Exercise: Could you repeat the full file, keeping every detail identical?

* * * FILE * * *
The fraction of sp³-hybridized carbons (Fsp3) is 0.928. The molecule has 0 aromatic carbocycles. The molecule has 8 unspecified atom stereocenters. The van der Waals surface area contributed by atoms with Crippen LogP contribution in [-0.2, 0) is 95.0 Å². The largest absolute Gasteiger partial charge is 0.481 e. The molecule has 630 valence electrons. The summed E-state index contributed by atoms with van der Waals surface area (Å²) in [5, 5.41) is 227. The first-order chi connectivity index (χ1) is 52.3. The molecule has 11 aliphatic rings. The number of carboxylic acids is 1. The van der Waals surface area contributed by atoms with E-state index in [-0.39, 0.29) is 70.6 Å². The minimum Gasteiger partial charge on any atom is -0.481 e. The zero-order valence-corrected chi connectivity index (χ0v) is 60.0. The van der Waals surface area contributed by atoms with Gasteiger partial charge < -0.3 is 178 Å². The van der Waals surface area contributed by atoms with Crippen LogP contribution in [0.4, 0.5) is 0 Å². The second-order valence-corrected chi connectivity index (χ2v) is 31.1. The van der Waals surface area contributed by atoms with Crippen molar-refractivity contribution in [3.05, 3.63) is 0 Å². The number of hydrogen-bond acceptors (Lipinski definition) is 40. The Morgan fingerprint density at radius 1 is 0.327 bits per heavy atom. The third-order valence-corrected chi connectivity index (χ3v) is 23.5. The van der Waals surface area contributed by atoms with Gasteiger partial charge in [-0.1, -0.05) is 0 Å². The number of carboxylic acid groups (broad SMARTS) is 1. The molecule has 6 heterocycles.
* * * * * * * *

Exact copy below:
The fraction of sp³-hybridized carbons (Fsp3) is 0.928. The molecule has 0 aromatic carbocycles. The molecule has 8 unspecified atom stereocenters. The van der Waals surface area contributed by atoms with Crippen LogP contribution in [-0.2, 0) is 95.0 Å². The largest absolute Gasteiger partial charge is 0.481 e. The molecule has 630 valence electrons. The summed E-state index contributed by atoms with van der Waals surface area (Å²) in [5, 5.41) is 227. The first-order chi connectivity index (χ1) is 52.3. The molecule has 11 aliphatic rings. The number of carboxylic acids is 1. The van der Waals surface area contributed by atoms with E-state index in [-0.39, 0.29) is 70.6 Å². The minimum Gasteiger partial charge on any atom is -0.481 e. The zero-order valence-corrected chi connectivity index (χ0v) is 60.0. The van der Waals surface area contributed by atoms with Gasteiger partial charge < -0.3 is 178 Å². The van der Waals surface area contributed by atoms with Crippen LogP contribution in [0.4, 0.5) is 0 Å². The second-order valence-corrected chi connectivity index (χ2v) is 31.1. The van der Waals surface area contributed by atoms with Crippen molar-refractivity contribution in [3.05, 3.63) is 0 Å². The number of hydrogen-bond acceptors (Lipinski definition) is 40. The Morgan fingerprint density at radius 1 is 0.327 bits per heavy atom. The third-order valence-corrected chi connectivity index (χ3v) is 23.5. The van der Waals surface area contributed by atoms with Gasteiger partial charge in [-0.1, -0.05) is 0 Å². The number of carboxylic acid groups (broad SMARTS) is 1. The molecule has 6 heterocycles.